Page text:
In some cemeteries, only staff may carry the casket to the gravesite – doing away with pallbearers. Frequently, the mourners – when they may attend – must wait in their cars until the casket is in place at the grave.
Funeral directors are spacing chairs for mourners six feet apart at graveside, if family members may attend. One cemetery, not in Louisville, was described online as “BYOS” (bring your own shovels).
Soil from Israel is still sprinkled into the graves, though some funeral directors have taken to sanitizing the packets before use.
Of course, funeral homes no longer permit hugging, handshakes or any type of physical contact. Louisville is no exception to these rules.
Herman Meyer & Son Inc., Louisville’s only Jewish funeral home, has released its own guidelines for the foreseeable future.
“We will not have a funeral chapel service and we are only conducting graveside services, with limited family attendance, at this point,” Meyer Funeral Director John Proffitt said in a statement. “A public service can and will be conducted at a later date.”
The rules result in funerals that are quicker, lonelier affairs.
Rabbi Beth Jacowitz Chottiner of Temple Shalom just officiated at her first funeral during the pandemic at Meyers. Just three mourners were present.

The traditional washing and guarding of the bodies can still be done during the pandemic, but even these rituals must conform.
The Louisville Chevra Kadisha may continue to wash and watch over bodies during this time, according to Proffitt, but it won’t be business as usual.
“We have all the necessary PPE (personal protective equipment) and guidelines in place, Proffitt said. “They will use proper sanitary practices and procedures. We will be adhering to the CDC recommendations, along with state and local authority recommendations and mandates. We will leave it up to the individuals of our CK society, if they wish to participate or not.”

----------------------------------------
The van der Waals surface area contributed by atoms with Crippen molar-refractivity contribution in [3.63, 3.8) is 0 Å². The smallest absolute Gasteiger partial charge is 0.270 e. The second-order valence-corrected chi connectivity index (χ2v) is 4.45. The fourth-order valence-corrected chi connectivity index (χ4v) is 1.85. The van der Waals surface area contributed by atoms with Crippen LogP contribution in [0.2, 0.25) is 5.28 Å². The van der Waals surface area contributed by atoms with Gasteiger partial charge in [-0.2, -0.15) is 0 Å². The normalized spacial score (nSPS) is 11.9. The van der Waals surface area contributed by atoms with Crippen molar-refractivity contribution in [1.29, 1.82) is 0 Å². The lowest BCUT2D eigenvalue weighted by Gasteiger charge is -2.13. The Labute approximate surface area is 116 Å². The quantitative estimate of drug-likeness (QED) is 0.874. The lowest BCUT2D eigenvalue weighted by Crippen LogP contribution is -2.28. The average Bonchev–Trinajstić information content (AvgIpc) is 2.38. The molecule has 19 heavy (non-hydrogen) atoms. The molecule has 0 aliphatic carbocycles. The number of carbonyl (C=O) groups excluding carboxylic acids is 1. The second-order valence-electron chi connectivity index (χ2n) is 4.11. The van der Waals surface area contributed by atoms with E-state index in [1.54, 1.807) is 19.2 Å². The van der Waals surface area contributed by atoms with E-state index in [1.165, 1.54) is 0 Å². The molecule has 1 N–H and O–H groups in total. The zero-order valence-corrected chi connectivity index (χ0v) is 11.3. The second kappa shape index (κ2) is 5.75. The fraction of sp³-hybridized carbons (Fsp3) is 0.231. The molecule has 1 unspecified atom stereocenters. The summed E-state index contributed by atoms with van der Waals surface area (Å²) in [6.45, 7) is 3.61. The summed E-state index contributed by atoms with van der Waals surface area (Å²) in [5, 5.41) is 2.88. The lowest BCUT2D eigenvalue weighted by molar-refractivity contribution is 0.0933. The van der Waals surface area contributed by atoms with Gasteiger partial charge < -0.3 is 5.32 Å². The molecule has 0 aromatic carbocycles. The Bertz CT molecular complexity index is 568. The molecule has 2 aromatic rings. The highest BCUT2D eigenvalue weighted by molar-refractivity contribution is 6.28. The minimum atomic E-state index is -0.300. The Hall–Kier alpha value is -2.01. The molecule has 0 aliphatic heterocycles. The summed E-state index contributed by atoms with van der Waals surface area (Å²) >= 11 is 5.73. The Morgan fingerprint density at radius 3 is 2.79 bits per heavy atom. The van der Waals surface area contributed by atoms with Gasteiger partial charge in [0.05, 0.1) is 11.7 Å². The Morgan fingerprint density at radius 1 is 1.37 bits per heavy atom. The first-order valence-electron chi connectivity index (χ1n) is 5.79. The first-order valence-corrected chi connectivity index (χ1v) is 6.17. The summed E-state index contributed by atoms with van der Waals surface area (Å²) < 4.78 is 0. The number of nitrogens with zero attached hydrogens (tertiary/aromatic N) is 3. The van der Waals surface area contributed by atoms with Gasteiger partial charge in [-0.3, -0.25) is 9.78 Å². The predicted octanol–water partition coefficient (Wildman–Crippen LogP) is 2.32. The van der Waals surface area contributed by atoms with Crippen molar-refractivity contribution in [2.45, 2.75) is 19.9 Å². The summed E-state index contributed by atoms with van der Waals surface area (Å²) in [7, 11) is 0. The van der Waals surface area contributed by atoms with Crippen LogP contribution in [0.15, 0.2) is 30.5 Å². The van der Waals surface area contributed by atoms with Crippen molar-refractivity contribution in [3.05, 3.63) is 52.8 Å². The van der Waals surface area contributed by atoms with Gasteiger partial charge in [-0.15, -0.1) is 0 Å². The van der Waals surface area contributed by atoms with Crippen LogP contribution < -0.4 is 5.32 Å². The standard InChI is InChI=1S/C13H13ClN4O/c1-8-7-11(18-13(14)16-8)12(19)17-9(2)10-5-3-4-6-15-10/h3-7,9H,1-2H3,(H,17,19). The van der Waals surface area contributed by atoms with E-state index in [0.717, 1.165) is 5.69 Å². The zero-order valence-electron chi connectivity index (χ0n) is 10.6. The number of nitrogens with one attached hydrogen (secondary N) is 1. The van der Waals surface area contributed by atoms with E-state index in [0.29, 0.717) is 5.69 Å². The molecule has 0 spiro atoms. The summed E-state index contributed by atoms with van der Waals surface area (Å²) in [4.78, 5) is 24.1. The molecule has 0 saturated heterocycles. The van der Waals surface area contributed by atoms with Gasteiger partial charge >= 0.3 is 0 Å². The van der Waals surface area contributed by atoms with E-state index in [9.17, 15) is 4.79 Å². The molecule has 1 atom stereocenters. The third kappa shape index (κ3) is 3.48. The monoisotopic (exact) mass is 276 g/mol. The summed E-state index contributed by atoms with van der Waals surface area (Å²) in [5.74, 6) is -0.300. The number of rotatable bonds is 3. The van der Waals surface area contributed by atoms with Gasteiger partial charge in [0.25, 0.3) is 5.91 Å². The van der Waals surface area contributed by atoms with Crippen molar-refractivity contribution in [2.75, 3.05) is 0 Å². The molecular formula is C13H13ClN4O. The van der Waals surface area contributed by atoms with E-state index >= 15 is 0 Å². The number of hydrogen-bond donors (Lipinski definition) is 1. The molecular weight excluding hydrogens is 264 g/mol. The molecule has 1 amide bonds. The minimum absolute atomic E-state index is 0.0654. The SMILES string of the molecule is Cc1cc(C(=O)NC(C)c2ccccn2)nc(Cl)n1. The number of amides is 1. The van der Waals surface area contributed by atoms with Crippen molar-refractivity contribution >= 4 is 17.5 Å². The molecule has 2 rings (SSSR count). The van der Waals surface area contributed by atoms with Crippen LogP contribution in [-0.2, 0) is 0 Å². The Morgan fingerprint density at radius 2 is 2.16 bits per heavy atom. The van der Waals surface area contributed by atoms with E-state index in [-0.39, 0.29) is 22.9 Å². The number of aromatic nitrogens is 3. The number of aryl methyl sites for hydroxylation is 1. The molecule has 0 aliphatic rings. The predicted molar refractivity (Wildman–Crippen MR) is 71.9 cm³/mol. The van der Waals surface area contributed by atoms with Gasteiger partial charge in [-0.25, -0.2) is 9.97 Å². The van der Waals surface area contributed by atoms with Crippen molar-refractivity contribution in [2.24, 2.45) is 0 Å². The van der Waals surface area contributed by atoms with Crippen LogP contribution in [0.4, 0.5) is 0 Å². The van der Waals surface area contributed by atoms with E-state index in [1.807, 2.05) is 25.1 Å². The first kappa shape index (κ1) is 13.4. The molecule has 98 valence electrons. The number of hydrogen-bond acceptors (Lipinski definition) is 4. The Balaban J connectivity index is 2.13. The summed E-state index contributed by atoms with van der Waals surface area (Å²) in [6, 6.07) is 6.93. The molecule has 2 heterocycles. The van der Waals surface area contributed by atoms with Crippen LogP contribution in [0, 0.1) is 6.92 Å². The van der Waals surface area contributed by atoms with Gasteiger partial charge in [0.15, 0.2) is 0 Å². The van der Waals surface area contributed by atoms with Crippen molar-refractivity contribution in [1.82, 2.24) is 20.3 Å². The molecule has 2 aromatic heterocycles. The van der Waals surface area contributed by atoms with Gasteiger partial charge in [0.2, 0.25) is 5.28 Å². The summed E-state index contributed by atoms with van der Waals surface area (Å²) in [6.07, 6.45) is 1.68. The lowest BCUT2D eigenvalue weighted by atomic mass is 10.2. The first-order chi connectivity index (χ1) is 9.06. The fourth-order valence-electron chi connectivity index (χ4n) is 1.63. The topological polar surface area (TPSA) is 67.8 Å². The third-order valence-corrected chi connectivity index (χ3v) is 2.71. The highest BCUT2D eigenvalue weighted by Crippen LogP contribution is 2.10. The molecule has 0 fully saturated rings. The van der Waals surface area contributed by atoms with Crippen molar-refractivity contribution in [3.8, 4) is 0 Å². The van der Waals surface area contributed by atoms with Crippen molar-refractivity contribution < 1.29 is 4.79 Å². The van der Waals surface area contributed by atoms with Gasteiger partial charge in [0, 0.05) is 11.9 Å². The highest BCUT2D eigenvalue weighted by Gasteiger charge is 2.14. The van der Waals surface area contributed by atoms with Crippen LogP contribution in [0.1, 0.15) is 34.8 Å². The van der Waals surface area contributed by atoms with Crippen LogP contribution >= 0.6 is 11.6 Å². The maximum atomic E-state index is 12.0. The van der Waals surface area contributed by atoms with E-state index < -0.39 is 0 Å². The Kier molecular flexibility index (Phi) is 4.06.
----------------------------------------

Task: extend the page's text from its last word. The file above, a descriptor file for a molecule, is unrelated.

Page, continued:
The work of the shomrim, those who watch over the bodies until the funeral, should not be affected.
“That will be okay,” Proffitt said, “as the individual sitting will not be in close contact to the deceased loved one.”

While social distancing has made Jewish funeral rites more challenging, some families think something good might result.
The Rothstein family, which just buried their sister-in-law and aunt, Ruth Anne Myers, in the KI Cemetery, think Zoom and other conferencing platforms will make funerals more accessible, even after the crisis passes.
“Under a terrible circumstance, Zoom made it better,” said Michael Rothstein, who grew up in Louisville but now lives in Chicago, along with his brother, Jack. Neither could be here for the burial.
“We stayed on for quite a bit of time, remembering, reminiscing,” Michael said. “We had a family gathering on Zoom…. We have committed to doing it again.”
Their father, Joe Rothstein, who still lives here, said 25 people attended via Zoom.
Father and sons think conferencing platforms are proving their worth at funerals, even when social distancing is no longer necessary.
“It would be a wonderful thing,” Michael said, “if we had the ability to participate in funerals around the world via Zoom when we are not able to participate in person.”